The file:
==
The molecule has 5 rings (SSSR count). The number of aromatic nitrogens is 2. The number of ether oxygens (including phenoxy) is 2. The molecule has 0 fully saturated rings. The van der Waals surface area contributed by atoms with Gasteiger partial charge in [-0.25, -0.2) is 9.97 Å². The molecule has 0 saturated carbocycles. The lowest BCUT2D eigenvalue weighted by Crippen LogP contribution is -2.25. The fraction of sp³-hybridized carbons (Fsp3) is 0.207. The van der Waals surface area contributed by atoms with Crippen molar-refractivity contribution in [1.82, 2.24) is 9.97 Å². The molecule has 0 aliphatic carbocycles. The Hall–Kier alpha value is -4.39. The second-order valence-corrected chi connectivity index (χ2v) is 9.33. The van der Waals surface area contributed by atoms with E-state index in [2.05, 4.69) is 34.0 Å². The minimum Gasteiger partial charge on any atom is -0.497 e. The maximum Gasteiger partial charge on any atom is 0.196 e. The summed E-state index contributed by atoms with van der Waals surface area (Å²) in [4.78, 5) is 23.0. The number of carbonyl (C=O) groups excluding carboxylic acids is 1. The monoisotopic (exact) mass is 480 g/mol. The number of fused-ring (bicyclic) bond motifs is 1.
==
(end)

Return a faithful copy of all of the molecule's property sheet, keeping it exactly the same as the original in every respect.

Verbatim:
The molecule has 5 rings (SSSR count). The number of aromatic nitrogens is 2. The number of ether oxygens (including phenoxy) is 2. The molecule has 0 fully saturated rings. The van der Waals surface area contributed by atoms with Gasteiger partial charge in [-0.25, -0.2) is 9.97 Å². The molecule has 0 saturated carbocycles. The lowest BCUT2D eigenvalue weighted by Crippen LogP contribution is -2.25. The fraction of sp³-hybridized carbons (Fsp3) is 0.207. The van der Waals surface area contributed by atoms with Crippen molar-refractivity contribution in [1.82, 2.24) is 9.97 Å². The molecule has 0 aliphatic carbocycles. The Hall–Kier alpha value is -4.39. The second-order valence-corrected chi connectivity index (χ2v) is 9.33. The van der Waals surface area contributed by atoms with E-state index in [2.05, 4.69) is 34.0 Å². The minimum Gasteiger partial charge on any atom is -0.497 e. The maximum Gasteiger partial charge on any atom is 0.196 e. The summed E-state index contributed by atoms with van der Waals surface area (Å²) in [4.78, 5) is 23.0. The number of carbonyl (C=O) groups excluding carboxylic acids is 1. The monoisotopic (exact) mass is 480 g/mol. The number of fused-ring (bicyclic) bond motifs is 1.